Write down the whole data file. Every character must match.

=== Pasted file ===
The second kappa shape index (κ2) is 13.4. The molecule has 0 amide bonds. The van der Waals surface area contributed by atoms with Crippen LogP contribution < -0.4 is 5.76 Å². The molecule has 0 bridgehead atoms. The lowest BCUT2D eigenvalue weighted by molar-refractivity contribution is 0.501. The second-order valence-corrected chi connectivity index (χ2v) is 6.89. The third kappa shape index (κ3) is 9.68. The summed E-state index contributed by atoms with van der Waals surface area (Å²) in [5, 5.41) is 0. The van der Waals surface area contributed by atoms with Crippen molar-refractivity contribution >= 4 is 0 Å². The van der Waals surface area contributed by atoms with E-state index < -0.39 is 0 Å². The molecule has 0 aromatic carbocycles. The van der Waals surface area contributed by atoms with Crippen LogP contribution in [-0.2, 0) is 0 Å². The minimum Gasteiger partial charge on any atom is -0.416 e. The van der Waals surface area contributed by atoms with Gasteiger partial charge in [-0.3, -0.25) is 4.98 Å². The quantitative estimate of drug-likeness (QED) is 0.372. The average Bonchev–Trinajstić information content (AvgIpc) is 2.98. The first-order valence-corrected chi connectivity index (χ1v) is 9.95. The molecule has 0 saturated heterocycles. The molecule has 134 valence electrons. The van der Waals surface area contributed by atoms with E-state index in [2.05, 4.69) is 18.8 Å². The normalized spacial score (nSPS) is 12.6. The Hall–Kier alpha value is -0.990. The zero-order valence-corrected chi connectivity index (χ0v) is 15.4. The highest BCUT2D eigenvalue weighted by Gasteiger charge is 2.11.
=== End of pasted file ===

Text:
The second kappa shape index (κ2) is 13.4. The molecule has 0 amide bonds. The van der Waals surface area contributed by atoms with Crippen LogP contribution < -0.4 is 5.76 Å². The molecule has 0 bridgehead atoms. The lowest BCUT2D eigenvalue weighted by molar-refractivity contribution is 0.501. The second-order valence-corrected chi connectivity index (χ2v) is 6.89. The third kappa shape index (κ3) is 9.68. The summed E-state index contributed by atoms with van der Waals surface area (Å²) in [5, 5.41) is 0. The van der Waals surface area contributed by atoms with Crippen molar-refractivity contribution >= 4 is 0 Å². The van der Waals surface area contributed by atoms with E-state index < -0.39 is 0 Å². The molecule has 0 aromatic carbocycles. The van der Waals surface area contributed by atoms with Crippen LogP contribution in [-0.2, 0) is 0 Å². The minimum Gasteiger partial charge on any atom is -0.416 e. The van der Waals surface area contributed by atoms with Gasteiger partial charge in [-0.3, -0.25) is 4.98 Å². The quantitative estimate of drug-likeness (QED) is 0.372. The average Bonchev–Trinajstić information content (AvgIpc) is 2.98. The first-order valence-corrected chi connectivity index (χ1v) is 9.95. The molecule has 0 saturated heterocycles. The molecule has 134 valence electrons. The van der Waals surface area contributed by atoms with E-state index in [2.05, 4.69) is 18.8 Å². The normalized spacial score (nSPS) is 12.6. The Hall–Kier alpha value is -0.990. The zero-order valence-corrected chi connectivity index (χ0v) is 15.4. The highest BCUT2D eigenvalue weighted by Gasteiger charge is 2.11.